24 Jul How You Too Can Have a Super Smile for Life
We all know about brushing and flossing… your dentist and hygienist remind you about these and your mum has been telling you since you were a child. But there are other steps you should take in order to keep your teeth and your mouth healthy for a lifetime. It used to be the case that people would lose teeth as they aged, and it was taken for granted that when your hair went grey (or fell out!) you would also have false teeth. That is definitely not the case now. We now know how to prevent, protect, repair and replace teeth to keep functioning, natural, healthy dentitions for years to come. But, the work isn’t all the responsibility of your dental professionals. Dr Casey Carnall discusses the different ways you can help to maintain your teeth and mouth.
Step 1: Understand your mouth.
Every person has their own individual oral health needs, which depend on many factors. These include your typical diet, the amount and condition of your saliva, your habits, your overall health including medications that you take, and your oral hygiene regime.
You may also find that your oral health changes in time, as does your overall general health. There are more than 300 medications that can reduce saliva flow or cause a dry mouth, which increases your risk of dental decay. If you become pregnant you are likely to notice changes in your mouth including gum inflammation, which is known as pregnancy gingivitis. People wearing braces have a higher risk of decay as they find it more difficult to clean their teeth and find more food particles get stuck. Some inhalers containing steroids for example to control asthma can affect the delicate lining on the inside of your mouth.
Step 2: Commit to a daily oral health routine.
Your dentist and dental hygienist are happy to talk to you about your oral health. Based on your chat you can come up with an effective routine together that takes your own situation into account, including things like your ability to use your hands and access the whole of your mouth.
Understanding what you need to do, why and how is important in sticking to any new regime. With commitment and practise it should be easy to follow. You may be advised to use a certain toothpaste, gel, or rinse, or given certain aids to manage cleaning your teeth.
Step 3: Use fluoride products.
Everyone can benefit from fluoride which has been proven to strengthen developing teeth in children. It also helps prevent decay in adults and children.
Toothpastes and mouthwashes are good sources of fluoride. Available from your dentist, or on prescription, is a stronger concentration of fluoride in a gel, toothpaste or rinse if you need it. Prescription products contain more fluoride and offer more protection against cavities than over-the-counter products. These are suitable for patients at a high risk of decay or future problems including denture wearers, people with poorer manual dexterity and those with reduced saliva flow as well as people who already have a lot of decay.
Step 4: Brush and floss to remove plaque.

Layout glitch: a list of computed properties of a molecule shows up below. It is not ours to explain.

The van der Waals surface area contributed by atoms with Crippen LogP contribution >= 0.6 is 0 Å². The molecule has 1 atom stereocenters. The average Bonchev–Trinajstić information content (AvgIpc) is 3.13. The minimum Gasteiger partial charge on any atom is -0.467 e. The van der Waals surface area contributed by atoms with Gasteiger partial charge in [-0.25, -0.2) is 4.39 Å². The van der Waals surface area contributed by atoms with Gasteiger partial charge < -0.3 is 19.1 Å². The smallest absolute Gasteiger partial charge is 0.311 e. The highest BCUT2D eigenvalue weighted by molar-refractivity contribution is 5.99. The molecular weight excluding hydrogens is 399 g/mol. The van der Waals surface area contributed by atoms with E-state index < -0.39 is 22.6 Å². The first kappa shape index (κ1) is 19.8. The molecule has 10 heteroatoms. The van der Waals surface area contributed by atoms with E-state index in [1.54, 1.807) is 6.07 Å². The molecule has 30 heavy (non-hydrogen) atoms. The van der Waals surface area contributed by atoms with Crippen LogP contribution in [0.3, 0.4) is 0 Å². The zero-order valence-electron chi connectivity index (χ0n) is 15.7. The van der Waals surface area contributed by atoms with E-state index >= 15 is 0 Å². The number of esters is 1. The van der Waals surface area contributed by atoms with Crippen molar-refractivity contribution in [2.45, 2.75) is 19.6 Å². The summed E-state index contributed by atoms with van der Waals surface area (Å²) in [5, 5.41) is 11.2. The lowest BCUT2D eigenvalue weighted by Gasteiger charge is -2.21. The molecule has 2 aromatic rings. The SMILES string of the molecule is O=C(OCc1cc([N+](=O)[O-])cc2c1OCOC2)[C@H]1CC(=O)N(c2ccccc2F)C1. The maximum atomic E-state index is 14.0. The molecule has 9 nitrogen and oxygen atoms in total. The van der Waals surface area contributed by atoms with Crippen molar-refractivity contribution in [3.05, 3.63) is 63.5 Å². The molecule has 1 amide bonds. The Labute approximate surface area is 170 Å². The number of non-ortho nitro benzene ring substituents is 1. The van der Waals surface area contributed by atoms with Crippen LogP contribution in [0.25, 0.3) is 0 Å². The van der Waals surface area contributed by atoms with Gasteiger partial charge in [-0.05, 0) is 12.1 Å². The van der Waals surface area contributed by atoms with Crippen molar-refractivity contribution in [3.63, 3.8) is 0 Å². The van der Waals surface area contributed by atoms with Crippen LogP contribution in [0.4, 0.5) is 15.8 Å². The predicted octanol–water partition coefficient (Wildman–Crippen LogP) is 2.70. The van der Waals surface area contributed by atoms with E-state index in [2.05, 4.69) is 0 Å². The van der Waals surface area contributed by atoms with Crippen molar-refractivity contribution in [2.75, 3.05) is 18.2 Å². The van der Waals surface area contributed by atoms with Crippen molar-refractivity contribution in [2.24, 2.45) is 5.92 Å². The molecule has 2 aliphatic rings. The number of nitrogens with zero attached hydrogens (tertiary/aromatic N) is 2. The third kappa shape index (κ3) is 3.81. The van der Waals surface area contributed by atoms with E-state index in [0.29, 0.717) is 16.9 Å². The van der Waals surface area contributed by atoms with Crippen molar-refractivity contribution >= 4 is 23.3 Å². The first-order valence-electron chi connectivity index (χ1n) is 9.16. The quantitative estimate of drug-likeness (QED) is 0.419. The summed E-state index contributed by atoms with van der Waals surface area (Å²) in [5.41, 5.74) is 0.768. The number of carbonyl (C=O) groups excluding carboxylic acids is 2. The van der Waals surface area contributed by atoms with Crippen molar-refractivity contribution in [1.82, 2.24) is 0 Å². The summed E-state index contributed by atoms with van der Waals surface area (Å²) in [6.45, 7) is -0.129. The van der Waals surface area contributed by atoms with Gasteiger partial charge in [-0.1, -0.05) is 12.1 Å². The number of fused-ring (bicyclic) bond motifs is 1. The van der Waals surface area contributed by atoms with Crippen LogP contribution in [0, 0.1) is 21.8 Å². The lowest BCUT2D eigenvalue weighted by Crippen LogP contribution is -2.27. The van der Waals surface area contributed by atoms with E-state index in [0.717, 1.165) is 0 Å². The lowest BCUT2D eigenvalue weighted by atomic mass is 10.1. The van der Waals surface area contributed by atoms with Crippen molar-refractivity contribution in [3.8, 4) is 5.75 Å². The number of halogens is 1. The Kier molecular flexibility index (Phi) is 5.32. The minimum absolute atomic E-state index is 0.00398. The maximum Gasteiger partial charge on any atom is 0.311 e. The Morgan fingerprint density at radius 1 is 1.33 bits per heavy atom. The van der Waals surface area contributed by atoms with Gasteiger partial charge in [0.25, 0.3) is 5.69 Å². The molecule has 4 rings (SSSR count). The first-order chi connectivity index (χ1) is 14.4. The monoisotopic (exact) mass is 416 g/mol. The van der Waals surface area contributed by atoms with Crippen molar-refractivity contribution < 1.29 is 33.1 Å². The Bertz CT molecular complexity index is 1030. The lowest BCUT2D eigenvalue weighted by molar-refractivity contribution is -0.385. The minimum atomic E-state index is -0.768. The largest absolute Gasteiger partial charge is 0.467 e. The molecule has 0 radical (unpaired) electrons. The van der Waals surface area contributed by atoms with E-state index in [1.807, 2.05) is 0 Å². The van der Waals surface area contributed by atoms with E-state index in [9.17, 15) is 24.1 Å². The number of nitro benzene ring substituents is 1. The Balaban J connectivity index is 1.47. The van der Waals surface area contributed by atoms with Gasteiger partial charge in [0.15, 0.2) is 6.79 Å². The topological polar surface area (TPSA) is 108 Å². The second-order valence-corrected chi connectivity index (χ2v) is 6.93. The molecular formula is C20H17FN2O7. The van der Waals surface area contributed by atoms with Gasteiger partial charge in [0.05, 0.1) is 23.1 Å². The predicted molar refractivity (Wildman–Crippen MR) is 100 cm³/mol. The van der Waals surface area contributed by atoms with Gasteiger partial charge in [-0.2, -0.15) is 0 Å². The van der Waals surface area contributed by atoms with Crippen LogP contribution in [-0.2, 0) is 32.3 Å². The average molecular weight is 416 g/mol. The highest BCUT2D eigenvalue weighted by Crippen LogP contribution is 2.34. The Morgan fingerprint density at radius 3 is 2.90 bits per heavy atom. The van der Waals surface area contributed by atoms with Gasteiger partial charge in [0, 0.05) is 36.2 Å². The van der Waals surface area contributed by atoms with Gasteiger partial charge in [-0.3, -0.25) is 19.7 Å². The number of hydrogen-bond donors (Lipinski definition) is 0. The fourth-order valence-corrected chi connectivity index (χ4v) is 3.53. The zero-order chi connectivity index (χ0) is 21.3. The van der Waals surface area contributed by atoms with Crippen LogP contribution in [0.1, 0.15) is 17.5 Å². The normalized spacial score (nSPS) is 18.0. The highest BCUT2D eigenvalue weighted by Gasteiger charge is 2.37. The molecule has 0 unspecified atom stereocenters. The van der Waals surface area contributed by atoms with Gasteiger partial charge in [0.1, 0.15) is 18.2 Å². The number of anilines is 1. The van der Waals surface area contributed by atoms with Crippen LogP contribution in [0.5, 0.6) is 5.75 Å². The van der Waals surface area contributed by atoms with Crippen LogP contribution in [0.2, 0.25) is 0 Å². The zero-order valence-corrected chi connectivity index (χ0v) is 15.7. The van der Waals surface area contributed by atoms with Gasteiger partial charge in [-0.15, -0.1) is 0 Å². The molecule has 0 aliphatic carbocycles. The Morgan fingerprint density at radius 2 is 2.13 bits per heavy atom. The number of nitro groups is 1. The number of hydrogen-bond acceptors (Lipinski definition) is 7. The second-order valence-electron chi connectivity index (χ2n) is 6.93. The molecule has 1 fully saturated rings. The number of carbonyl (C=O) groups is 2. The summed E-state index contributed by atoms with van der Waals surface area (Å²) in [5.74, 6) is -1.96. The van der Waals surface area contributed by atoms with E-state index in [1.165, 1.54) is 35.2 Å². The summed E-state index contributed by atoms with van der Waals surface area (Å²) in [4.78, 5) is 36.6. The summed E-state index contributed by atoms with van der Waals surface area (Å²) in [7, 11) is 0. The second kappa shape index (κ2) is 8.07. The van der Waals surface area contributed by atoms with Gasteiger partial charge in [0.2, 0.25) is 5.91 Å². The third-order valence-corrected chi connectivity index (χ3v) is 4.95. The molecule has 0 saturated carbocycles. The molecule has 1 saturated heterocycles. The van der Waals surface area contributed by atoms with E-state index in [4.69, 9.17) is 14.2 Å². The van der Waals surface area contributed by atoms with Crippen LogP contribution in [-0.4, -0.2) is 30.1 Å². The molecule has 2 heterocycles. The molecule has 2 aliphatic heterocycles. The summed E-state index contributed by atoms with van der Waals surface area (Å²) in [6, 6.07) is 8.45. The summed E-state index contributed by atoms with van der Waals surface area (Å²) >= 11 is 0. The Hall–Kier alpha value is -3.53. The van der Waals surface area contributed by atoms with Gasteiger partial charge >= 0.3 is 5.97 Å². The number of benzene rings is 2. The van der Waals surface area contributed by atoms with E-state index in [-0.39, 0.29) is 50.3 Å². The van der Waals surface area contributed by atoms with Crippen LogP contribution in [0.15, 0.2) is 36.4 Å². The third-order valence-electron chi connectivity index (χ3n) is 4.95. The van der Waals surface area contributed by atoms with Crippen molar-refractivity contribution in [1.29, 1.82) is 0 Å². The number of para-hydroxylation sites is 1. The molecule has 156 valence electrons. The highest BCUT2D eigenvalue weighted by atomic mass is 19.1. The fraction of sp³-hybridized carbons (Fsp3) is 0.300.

Everyone should brush at least twice a day. It’s even better to brush three times a day or after every meal. In addition, you should floss or use interdental brushes at least once a day. These activities remove plaque, which is a complex mass of bacteria that constantly forms on your teeth. If plaque isn’t removed every day, it can turn the sugars found in most foods and drinks into acids that lead to decay. Bacteria in plaque also cause gingivitis and other periodontal diseases. It’s important to brush and floss correctly and thoroughly. You need to remove plaque from all sides of the tooth and where the tooth meets the gums. If plaque is not removed, it can lead to gum problems and cavities.
Step 5: Limit snacks, particularly those high in simple sugars, and eat a balanced diet.
When you eat particles of food can become lodged in and around your teeth. Each time you eat food containing sugars or starches (complex sugars), the bacteria in plaque on your teeth use the sugar to create acids. The more often you eat snacks, and the time the plaque is on your teeth (ie the less frequently you brush and floss) the greater the risk of the acid breaking down your enamel and causing decay.
A balanced diet is also important. Not getting enough minerals and vitamins can affect your oral health, as well as your general health.
Step 6: If you use tobacco … QUIT
Smoking increases your risk of oral cancer, gingivitis, periodontitis and tooth decay. Using tobacco also contributes to bad breath and stains on your teeth. This one is unfortunately, a no brainer.
Step 7: Examine your mouth regularly.
Even if you visit your dentist regularly, you are in the best position to notice changes in your mouth. Your dental professionals only see you a few times a year, but each time you brush your teeth, check that everything feels “normal” to you. Look out for:
- Swollen gums
- Chipped or discoloured teeth
- Sores or lesions on your gums, cheeks or tongue
Step 8: Visit your dental practice regularly.
Most people see the dentist and hygienist twice a year. You may benefit from fewer, or more frequent visits. If you have a history of lots of dental decay, have had a lot of dental work previously, or are wearing braces you are likely benefit from more regular visits to your dentist. If you have a greater risk of gum disease for example diabetics or smokers, or you have a lower immune system then you are likely to benefit from more hygiene visits. Conversely, if you have never had a filling, and have healthy gums, then you may only need to attend once every one or two years just to keep everything in check!
For more information on how to maintain good oral health, call us on 023 8086 8833 to book an appointment.